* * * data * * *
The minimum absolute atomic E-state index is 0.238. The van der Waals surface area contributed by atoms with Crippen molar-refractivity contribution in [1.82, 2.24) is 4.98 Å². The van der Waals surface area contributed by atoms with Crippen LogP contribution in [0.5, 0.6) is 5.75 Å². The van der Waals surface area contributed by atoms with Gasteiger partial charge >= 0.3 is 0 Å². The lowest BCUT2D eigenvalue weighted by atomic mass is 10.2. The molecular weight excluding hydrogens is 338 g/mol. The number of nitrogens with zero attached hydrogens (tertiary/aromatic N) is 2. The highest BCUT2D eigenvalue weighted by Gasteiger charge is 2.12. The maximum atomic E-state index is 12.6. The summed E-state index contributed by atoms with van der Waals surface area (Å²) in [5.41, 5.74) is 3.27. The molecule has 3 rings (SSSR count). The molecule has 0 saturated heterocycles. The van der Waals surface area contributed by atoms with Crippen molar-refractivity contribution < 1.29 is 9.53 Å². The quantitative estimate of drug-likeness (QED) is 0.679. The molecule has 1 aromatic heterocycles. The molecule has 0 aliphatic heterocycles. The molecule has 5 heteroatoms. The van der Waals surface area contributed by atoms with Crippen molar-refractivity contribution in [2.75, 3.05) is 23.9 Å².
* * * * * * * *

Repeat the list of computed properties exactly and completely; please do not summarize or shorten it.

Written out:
The minimum absolute atomic E-state index is 0.238. The van der Waals surface area contributed by atoms with Crippen molar-refractivity contribution in [1.82, 2.24) is 4.98 Å². The van der Waals surface area contributed by atoms with Crippen LogP contribution in [0.5, 0.6) is 5.75 Å². The van der Waals surface area contributed by atoms with Gasteiger partial charge >= 0.3 is 0 Å². The lowest BCUT2D eigenvalue weighted by atomic mass is 10.2. The molecular weight excluding hydrogens is 338 g/mol. The number of nitrogens with zero attached hydrogens (tertiary/aromatic N) is 2. The highest BCUT2D eigenvalue weighted by Gasteiger charge is 2.12. The maximum atomic E-state index is 12.6. The summed E-state index contributed by atoms with van der Waals surface area (Å²) in [5.41, 5.74) is 3.27. The molecule has 3 rings (SSSR count). The molecule has 0 saturated heterocycles. The van der Waals surface area contributed by atoms with Crippen molar-refractivity contribution < 1.29 is 9.53 Å². The quantitative estimate of drug-likeness (QED) is 0.679. The molecule has 1 aromatic heterocycles. The molecule has 0 aliphatic heterocycles. The molecule has 5 heteroatoms. The van der Waals surface area contributed by atoms with Crippen molar-refractivity contribution in [2.75, 3.05) is 23.9 Å².